In the U.S., as of the beginning of 2013, Marlboro had a 40% market share, followed by Newport with an 11.7% market share. Altria's Camel comes in third at 7.6%, followed by Reynolds American's (NYSE:RAI) Pall Mall at 7.3%.

With strong brands, limited competition, and not much capital needed, cigarette companies make for classic Warren Buffett-style businesses. As Buffett said in the past:

I'll tell you why I like the cigarette business. It costs a penny to make. Sell it for a dollar. It's addictive. And there's fantastic brand loyalty.

Yet Warren Buffett said that over 30 years ago and has sworn off investing in cigarette businesses, and the cigarette business may be changing, given the recent rise of e-cigarettes.

We will have to wait and see how the market shakes out, but Lorillard has a head start. Lorillard's management has invested heavily in the e-cigarette business through its blu brand, an investment that has paid off with a current market share of 45% in the e-cigarette market. While e-cigarettes only make up about 3% of Lorillard's sales, over time they are expected to become a big part of the business as e-cigarettes take off in the U.S. and around the world.

Besides investing in e-cigarettes, the company also has a history of returning cash to shareholders through a sizable and growing dividend. The company currently pays out roughly 75% of its free cash flow as dividends.

LO Dividend Chart

LO Dividend data by YCharts.

The Value Investor 500 is not the only one to recognize Lorillard as a great company. Lorillard's brand strength, growth, and investments in e-cigarettes are rumored to have Reynolds American interested in buying Lorillard.

Bottom line
The Motley Fool and Warren Buffett have both succeeded in investing by following a strategy of investing in great companies and holding them for the long term. While Warren Buffett swore off investing in cigarette companies, they have proven to be fantastic investments over time because of their amazing economics.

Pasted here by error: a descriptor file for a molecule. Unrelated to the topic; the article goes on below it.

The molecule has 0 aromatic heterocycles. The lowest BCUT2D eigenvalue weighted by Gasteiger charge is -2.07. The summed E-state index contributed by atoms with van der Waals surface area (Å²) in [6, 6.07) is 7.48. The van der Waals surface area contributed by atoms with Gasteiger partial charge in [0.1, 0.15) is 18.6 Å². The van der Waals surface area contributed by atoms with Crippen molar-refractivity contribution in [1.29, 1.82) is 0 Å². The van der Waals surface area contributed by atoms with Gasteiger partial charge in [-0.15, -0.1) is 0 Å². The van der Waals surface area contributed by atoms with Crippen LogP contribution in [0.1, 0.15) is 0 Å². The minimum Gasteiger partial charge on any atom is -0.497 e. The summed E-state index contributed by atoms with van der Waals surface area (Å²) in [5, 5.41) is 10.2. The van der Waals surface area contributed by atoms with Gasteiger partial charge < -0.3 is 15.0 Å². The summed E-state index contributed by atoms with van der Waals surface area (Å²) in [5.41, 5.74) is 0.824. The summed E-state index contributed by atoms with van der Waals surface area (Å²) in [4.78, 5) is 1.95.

One Value Investor 500 Stock Warren Buffett and the Motley Fool Both Like Right Now
There's one company in the Value Investor 500 that Warren Buffett and the Motley Fool both own and like right now. Imagine a company that rents a very specific and valuable piece of machinery for $41,000 -- per hour (that's almost as much as the average American makes in a year!). And Warren Buffett is so confident in this company's can't-live-without-it business model, he just loaded up on 8.8 million shares. An exclusive, brand-new Motley Fool report details this company that already has over 50% market share. Just click here to discover more about this industry-leading stock and join Buffett in his quest for a veritable landslide of profits!

 

Dan Dzombak can be found on Twitter @DanDzombak or on his Facebook page, DanDzombak. He owns shares of Altria Group and Philip Morris International. The Motley Fool owns shares of Sirius XM Radio. Try any of our Foolish newsletter services free for 30 days. We Fools may not all hold the same opinions, but we all believe that considering a diverse range of insights makes us better investors. The Motley Fool has a disclosure policy.